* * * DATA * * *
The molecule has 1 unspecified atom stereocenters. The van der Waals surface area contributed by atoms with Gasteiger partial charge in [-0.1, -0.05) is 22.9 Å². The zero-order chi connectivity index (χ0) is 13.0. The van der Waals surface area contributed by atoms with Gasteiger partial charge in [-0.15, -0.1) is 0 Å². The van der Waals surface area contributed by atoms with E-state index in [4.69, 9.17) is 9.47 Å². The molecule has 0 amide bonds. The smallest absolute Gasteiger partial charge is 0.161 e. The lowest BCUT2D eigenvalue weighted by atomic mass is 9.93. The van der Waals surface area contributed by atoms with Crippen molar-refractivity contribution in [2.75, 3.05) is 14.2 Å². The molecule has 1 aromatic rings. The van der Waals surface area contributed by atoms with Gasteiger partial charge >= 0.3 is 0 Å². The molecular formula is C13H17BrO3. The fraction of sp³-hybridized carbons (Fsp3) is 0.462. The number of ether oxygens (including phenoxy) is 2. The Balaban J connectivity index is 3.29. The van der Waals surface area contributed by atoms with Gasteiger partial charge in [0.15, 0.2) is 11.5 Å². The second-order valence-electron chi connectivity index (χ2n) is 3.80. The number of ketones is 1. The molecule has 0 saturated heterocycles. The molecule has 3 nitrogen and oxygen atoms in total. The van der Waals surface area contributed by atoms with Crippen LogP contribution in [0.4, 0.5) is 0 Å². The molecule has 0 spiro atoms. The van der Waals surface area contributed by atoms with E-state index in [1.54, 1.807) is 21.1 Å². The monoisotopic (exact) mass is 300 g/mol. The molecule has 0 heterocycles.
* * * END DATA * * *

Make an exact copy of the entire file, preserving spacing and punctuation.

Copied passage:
The molecule has 1 unspecified atom stereocenters. The van der Waals surface area contributed by atoms with Gasteiger partial charge in [-0.1, -0.05) is 22.9 Å². The zero-order chi connectivity index (χ0) is 13.0. The van der Waals surface area contributed by atoms with Gasteiger partial charge in [-0.15, -0.1) is 0 Å². The van der Waals surface area contributed by atoms with E-state index in [4.69, 9.17) is 9.47 Å². The molecule has 0 amide bonds. The smallest absolute Gasteiger partial charge is 0.161 e. The lowest BCUT2D eigenvalue weighted by atomic mass is 9.93. The van der Waals surface area contributed by atoms with Crippen molar-refractivity contribution in [2.75, 3.05) is 14.2 Å². The molecule has 1 aromatic rings. The van der Waals surface area contributed by atoms with Gasteiger partial charge >= 0.3 is 0 Å². The molecular formula is C13H17BrO3. The fraction of sp³-hybridized carbons (Fsp3) is 0.462. The number of ether oxygens (including phenoxy) is 2. The Balaban J connectivity index is 3.29. The van der Waals surface area contributed by atoms with Gasteiger partial charge in [0.15, 0.2) is 11.5 Å². The second-order valence-electron chi connectivity index (χ2n) is 3.80. The number of ketones is 1. The molecule has 0 saturated heterocycles. The molecule has 3 nitrogen and oxygen atoms in total. The van der Waals surface area contributed by atoms with Crippen LogP contribution in [0.4, 0.5) is 0 Å². The molecule has 0 spiro atoms. The van der Waals surface area contributed by atoms with E-state index in [1.54, 1.807) is 21.1 Å². The monoisotopic (exact) mass is 300 g/mol. The molecule has 0 heterocycles.